The real health reform discussion, the one we should be having, is “What must we do to create a health system that is both efficient and fair?” The answer will almost certainly include relegating the private sector to markets where market forces or regulation are effective at aligning short-term private incentives and goals with long-term societal interests. If such markets are scarce or non-existent in health, then the private health sector will be of limited value.
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    07/29/2010

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    looks like people are being squeezed, maxine...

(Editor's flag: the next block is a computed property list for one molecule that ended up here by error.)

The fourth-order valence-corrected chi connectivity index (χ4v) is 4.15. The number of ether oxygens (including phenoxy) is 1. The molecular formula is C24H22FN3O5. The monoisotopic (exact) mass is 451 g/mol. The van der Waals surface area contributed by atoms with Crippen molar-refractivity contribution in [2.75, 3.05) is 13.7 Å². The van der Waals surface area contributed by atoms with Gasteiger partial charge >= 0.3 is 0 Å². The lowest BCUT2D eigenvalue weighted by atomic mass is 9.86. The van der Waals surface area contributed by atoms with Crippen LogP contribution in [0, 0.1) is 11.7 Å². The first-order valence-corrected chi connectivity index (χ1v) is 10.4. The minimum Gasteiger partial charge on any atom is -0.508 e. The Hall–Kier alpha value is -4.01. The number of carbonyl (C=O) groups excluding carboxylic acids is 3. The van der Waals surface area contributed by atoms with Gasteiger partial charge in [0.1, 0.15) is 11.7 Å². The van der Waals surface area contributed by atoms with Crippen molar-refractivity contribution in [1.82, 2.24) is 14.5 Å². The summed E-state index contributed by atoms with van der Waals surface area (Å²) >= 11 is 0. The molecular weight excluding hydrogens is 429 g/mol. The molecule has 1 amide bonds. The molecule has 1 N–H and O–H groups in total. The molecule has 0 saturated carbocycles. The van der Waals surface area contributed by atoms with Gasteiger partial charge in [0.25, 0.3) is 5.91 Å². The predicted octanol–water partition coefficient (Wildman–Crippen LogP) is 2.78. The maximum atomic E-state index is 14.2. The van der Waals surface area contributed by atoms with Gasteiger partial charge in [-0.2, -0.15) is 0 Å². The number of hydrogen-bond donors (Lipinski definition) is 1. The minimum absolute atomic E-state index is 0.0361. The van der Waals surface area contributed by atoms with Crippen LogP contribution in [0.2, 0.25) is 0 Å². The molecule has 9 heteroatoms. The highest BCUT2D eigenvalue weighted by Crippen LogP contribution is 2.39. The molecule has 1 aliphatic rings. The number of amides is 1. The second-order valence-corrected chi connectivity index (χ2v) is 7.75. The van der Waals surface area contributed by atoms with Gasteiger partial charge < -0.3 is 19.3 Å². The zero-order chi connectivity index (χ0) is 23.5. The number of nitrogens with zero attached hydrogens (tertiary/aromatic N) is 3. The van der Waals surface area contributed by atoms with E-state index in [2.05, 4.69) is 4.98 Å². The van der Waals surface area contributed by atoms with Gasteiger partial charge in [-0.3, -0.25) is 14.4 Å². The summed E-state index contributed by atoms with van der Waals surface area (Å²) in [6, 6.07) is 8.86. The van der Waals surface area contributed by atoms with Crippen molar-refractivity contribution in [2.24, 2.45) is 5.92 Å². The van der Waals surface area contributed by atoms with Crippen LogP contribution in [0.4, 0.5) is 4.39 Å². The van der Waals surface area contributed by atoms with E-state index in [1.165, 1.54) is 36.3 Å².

Americans Cut Back on Visits to Doctor - Insured Americans are using fewer medical services, raising questions about whether patients are consuming less health care as they pick up a greater share of the costs. The drop in usage is showing up as health-care companies report financial results. Insurers, lab-testing companies, hospitals and doctor-billing concerns say that patient visits, drug prescriptions and procedures were down in the second quarter from year-ago levels. "People just aren't using health-care like they have," "Utilization is lower than we expected, and it's unusual." Continued weak demand could eventually put downward pressure on spiralling health-care costs, a long-sought goal of policy makers. It could also force insurers to lower premiums. The new trend comes amid a broader drop in health-care use as more Americans lose their jobs and their health insurance. Such cutbacks have happened before in recessions, but the drop seems to be more pronounced this time, industry analysts say.